Publications and Conferences:

McManus, A. (2015) 'A Poem as a Friend: Review of the Poetry Exchange at Durham Book Festival' Research in English at Durham (READ) Blog

McManus, A. (2015) ‘From Jane Eyre’s Mad Bertha to Gone Girl’s Amazing Amy: A Feminist Iconography of the Madwoman in Gothic Fiction’ Fifty Years of Sexism: What Next? Durham University, 7th - 8th March

McManus, A. (2015) ‘Jane’s Other Legacy: Problem-Based Learning Resources & “Teaching-Led” Research’ Durham University Teaching Fellow Scholarship Network Durham University, 18th February

McManus, A. (2014) ‘Branwell & Daphne: A Romance’ Newcastle First Thursday Live Reading Newcastle Centre for the Literary Arts, 14th December

McManus, A. (2014) ‘Review of Kate Tempest’s Hold Your Own at Durham Book Festival’ Research in English at Durham (READ) Blog (

McManus, A. (2014) ‘Review of William Atkins and Benjamin Myers: Lives, Landscape, Literature at Durham Book Festival’ Research in English at Durham (READ) Blog ( )

McManus, A. (2014) ‘Once Upon a Time in EAP-Land: Using Fairy tales and Other Literary Texts to Support Academic Literacy’ Innovation in EAP Teaching University of St Andrews, 1st March

McManus, A. (2013) ‘The Ethics of Supporting Student Projects’ Foundation Centre Scholarship Mini-Conference 2nd September

McManus, A. (2013) ‘Re-inventing Rochester: Subversion and Masculinity in the Neo-Victorian Novel’ Late Summer Lecture Series, Newcastle University 20th August

McManus, A. (2013) ‘Re-inventing Rochester: Subversion and Masculinity in the Neo-Victorian Novel’ Late Summer Lecture Series, Durham University, 21st August

McManus, A. (2013) ‘Foundation Ethics: Implications for Foundation students and staff’ Foundation Year Network, Durham University, 11th July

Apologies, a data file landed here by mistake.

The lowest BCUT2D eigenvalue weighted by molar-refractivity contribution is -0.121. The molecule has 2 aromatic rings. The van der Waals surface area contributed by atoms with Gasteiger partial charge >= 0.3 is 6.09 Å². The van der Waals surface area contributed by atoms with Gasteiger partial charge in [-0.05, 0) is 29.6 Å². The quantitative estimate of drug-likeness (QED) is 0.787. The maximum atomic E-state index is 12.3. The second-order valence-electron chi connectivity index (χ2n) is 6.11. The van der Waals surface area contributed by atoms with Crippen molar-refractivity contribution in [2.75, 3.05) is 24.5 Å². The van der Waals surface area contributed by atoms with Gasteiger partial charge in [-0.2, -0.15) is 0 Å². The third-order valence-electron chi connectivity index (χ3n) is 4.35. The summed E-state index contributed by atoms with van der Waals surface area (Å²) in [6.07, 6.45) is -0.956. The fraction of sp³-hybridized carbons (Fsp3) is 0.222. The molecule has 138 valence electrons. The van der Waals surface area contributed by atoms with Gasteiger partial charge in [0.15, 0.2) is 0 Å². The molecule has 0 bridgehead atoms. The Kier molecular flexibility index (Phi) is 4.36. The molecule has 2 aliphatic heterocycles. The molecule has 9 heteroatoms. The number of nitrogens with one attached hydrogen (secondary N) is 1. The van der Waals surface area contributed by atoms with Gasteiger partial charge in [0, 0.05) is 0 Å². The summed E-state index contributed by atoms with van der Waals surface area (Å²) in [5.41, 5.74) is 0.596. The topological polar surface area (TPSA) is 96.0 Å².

McManus, A. (2013) ‘Playful Parallelism: A “grammar” of subversive, post-modern historiographic metafiction ’ Breaking Boundaries, Newcastle University, 9th May

McManus, A. & Wilson, J. (2012) ‘The Language Lunch: “Bite-sized” and creative ideas for additional language support’ Inform Issue 10

McManus, A. & Wilson, J. (2012) ‘Additional Language Support for Foundation Students: Good practice and evaluation.’ Inform Conference, Newcastle University, 20th July

McManus, A. (2012) ‘Family Learning: An opportunity for Foundation’ Foundation Year Network Conference, Keele University 5th July

McManus, A. & Wilson, J. (2012) ‘The Question Mark in the Margin: How can EAP practitioners address language errors that impede communication?’ BALEAP PIM, Durham University, 9th June

McManus, A. (2012) ‘Using Gardner’s theory of multiple intelligences to teach psychology for International and Home Foundation Students’ Inform Issue 9

Mathias, J., McManus, A. & Wilson, J. (2011) ‘Culture Shock: Supporting Home & International Students in the Foundation Year’ Foundation Centre Scholarship Day 16th March

McManus, A. & Rushall, C. (2010) ‘International Student Induction: Positives and perils of alternative cultural induction activities’ Foundation Year Network Conference University of Southampton, 9th July

Awarded Grants

  • 2017: Developing primary science subject leaders(£3000.00 from )